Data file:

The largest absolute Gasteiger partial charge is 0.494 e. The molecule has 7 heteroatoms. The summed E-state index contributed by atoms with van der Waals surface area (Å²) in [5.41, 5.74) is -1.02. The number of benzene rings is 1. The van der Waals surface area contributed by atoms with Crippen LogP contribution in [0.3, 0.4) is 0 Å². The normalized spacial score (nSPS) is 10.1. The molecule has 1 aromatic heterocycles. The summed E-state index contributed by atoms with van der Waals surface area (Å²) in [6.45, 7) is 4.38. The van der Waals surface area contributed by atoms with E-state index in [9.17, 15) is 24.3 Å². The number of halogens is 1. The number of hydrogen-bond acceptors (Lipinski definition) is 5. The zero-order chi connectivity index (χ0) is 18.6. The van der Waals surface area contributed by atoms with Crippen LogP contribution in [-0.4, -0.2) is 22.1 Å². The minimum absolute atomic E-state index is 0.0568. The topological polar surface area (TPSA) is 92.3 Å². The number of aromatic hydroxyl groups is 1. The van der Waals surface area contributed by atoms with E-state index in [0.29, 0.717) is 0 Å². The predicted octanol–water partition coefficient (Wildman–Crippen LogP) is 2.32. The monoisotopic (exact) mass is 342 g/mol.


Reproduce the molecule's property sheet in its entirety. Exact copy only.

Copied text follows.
The largest absolute Gasteiger partial charge is 0.494 e. The molecule has 7 heteroatoms. The summed E-state index contributed by atoms with van der Waals surface area (Å²) in [5.41, 5.74) is -1.02. The number of benzene rings is 1. The van der Waals surface area contributed by atoms with Crippen LogP contribution in [0.3, 0.4) is 0 Å². The normalized spacial score (nSPS) is 10.1. The molecule has 1 aromatic heterocycles. The summed E-state index contributed by atoms with van der Waals surface area (Å²) in [6.45, 7) is 4.38. The van der Waals surface area contributed by atoms with E-state index in [9.17, 15) is 24.3 Å². The number of halogens is 1. The number of hydrogen-bond acceptors (Lipinski definition) is 5. The zero-order chi connectivity index (χ0) is 18.6. The van der Waals surface area contributed by atoms with Crippen LogP contribution in [-0.4, -0.2) is 22.1 Å². The minimum absolute atomic E-state index is 0.0568. The topological polar surface area (TPSA) is 92.3 Å². The number of aromatic hydroxyl groups is 1. The van der Waals surface area contributed by atoms with E-state index in [0.29, 0.717) is 0 Å². The predicted octanol–water partition coefficient (Wildman–Crippen LogP) is 2.32. The monoisotopic (exact) mass is 342 g/mol.